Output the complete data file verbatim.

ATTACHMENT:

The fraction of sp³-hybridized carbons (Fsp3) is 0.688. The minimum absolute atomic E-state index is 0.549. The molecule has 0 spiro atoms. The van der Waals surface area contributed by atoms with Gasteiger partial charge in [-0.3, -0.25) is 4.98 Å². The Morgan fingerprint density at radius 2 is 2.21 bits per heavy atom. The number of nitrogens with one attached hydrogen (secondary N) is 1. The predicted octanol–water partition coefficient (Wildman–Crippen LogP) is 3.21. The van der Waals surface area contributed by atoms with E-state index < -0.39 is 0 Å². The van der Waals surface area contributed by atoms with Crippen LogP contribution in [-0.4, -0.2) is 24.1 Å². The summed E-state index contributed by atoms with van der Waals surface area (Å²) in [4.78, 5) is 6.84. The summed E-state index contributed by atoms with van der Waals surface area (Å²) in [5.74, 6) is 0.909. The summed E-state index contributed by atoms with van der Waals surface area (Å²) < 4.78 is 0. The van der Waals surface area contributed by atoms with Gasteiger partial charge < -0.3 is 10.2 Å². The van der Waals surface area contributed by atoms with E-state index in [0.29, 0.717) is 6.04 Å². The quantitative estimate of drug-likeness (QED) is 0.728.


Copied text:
The fraction of sp³-hybridized carbons (Fsp3) is 0.688. The minimum absolute atomic E-state index is 0.549. The molecule has 0 spiro atoms. The van der Waals surface area contributed by atoms with Gasteiger partial charge in [-0.3, -0.25) is 4.98 Å². The Morgan fingerprint density at radius 2 is 2.21 bits per heavy atom. The number of nitrogens with one attached hydrogen (secondary N) is 1. The predicted octanol–water partition coefficient (Wildman–Crippen LogP) is 3.21. The van der Waals surface area contributed by atoms with E-state index < -0.39 is 0 Å². The van der Waals surface area contributed by atoms with Crippen LogP contribution in [-0.4, -0.2) is 24.1 Å². The summed E-state index contributed by atoms with van der Waals surface area (Å²) in [4.78, 5) is 6.84. The summed E-state index contributed by atoms with van der Waals surface area (Å²) in [5.74, 6) is 0.909. The summed E-state index contributed by atoms with van der Waals surface area (Å²) < 4.78 is 0. The van der Waals surface area contributed by atoms with Gasteiger partial charge < -0.3 is 10.2 Å². The van der Waals surface area contributed by atoms with E-state index in [0.29, 0.717) is 6.04 Å². The quantitative estimate of drug-likeness (QED) is 0.728.